A 17th century French fable called “The Monkey and the Cat” played a role in an HR-related case ruled on by the U.S. Supreme Court earlier this month. And you should know about the ruling to keep your company out of court.
Here’s the modern day scenario: Someone at your staffing company, a non-decision maker when it comes to hiring and firing, bears ill will or bias towards an employee or a temp. The discriminator schemes to influence the decision maker resulting in a write-up or a firing. This occurs even though the decision makers themselves were merely acting on (false) information. Can the decision maker be held liable for that?
The Supreme Court says yes. Here’s how it relates to the French fable.
In the fable, a clever monkey convinces a naïve cat to retrieve some chestnuts from a fire where they are roasting. For her part, the cat burns her paw while the monkey then grabs and eats the chestnuts. From this story, the term “cat’s paw” has come to mean a “tool” or “one used by another to accomplish his purposes."
In employment discrimination cases, a “cat’s paw” scenario is presented where a biased staffer of an employer, who lacks decision making power, uses the formal decision maker as a dupe to deliberately trigger a discriminatory employment action with bias as the motivating force.
Here’s how that got an HR VP and the company she worked for in trouble.
Vincent Staub worked for Proctor Hospital of Peoria, Illinois. He also was an Army reservist. Staub claimed that after 10 years, things became strained at work. He said the person who took over scheduling in the hospital's diagnostic imaging department where he worked, gave Staub problems when his reservist schedule conflicted with his hospital work schedule.
Staub complained about the scheduling problems to his department head. He said not only did she fail to address the problems, but even went so far as to make disparaging comments about reservists.
Staub was then called up for active duty. He only served 92 days, but still faced complaints from his supervisors that his absence put strain on the department.
One additional time Staub notified his supervisors that he would have to report to "soldier readiness processing," a precursor to active deployment. Within a few weeks of that notice, Staub said he received a written warning from the hospital for “failing to follow orders.”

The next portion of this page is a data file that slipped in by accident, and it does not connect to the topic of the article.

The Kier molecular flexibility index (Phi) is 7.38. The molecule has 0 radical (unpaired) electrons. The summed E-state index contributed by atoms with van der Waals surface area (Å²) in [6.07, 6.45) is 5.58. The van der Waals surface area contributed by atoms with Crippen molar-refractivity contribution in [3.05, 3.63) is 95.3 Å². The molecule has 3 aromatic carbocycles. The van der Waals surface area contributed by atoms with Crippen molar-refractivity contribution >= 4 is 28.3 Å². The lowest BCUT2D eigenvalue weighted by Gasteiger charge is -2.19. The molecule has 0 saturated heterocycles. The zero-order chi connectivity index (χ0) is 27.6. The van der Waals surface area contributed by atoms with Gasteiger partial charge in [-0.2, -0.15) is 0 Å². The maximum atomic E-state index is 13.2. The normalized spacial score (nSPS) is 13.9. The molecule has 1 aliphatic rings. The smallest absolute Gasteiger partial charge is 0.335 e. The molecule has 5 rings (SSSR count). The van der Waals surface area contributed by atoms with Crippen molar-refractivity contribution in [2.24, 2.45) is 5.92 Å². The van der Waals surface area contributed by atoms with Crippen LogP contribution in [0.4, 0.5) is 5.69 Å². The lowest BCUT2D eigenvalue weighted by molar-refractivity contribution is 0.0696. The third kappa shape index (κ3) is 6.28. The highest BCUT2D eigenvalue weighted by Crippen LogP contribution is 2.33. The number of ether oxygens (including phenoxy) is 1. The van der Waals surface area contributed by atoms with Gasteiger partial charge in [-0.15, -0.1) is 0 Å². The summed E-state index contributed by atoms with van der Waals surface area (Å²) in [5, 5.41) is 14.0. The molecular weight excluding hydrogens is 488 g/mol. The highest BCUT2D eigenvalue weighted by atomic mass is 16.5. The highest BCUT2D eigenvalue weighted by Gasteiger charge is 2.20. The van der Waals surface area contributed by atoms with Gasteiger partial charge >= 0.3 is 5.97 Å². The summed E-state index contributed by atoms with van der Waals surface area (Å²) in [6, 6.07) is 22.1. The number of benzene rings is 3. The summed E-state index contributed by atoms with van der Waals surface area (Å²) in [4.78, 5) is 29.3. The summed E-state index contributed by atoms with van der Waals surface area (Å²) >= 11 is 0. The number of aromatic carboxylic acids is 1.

Eventually Staub was fired by Proctor’s Vice President of Human Resources Linda Buck. She said she made the ultimate decision but relied on information given her by Staub’s supervisors, one of who had called his military duties “bulls**t.”
The department head also made a comment that Staub’s reserve duties consisted of “a bunch of smoking and joking and was a waste of taxpayer’s money.”
After his firing, Staub sued under the Uniformed Services Employment and Reemployment Rights Act of 1994 (USERRA), arguing that his firing was based on discrimination against him for his military reserve membership.
A jury in federal court found in favor of Staub. They said Staub persuaded the jury that the deputy director of the department fed false information to the HR decision maker, and that this was motivated by his membership in and activities with the military reserve. In other words, the “cat’s paw.”
The Seventh Circuit reversed and dismissed the case. However, the Supreme Court took it up and ruled on March 1st in favor of Staub. The court said, “An employer is liable under the Uniformed Services Employment and Reemployment Rights Act of 1994 for its management-level employee's antimilitary bias if that bias is intended to cause an adverse employment action.”
Of course it has implications beyond discrimination merely for military service.
The takeaway? Before firing someone for a poor performance review, the Supreme Court says you better ensure those reviews are based on actual performance, and not bias or discrimination or the motives of someone who wants to get someone else fired.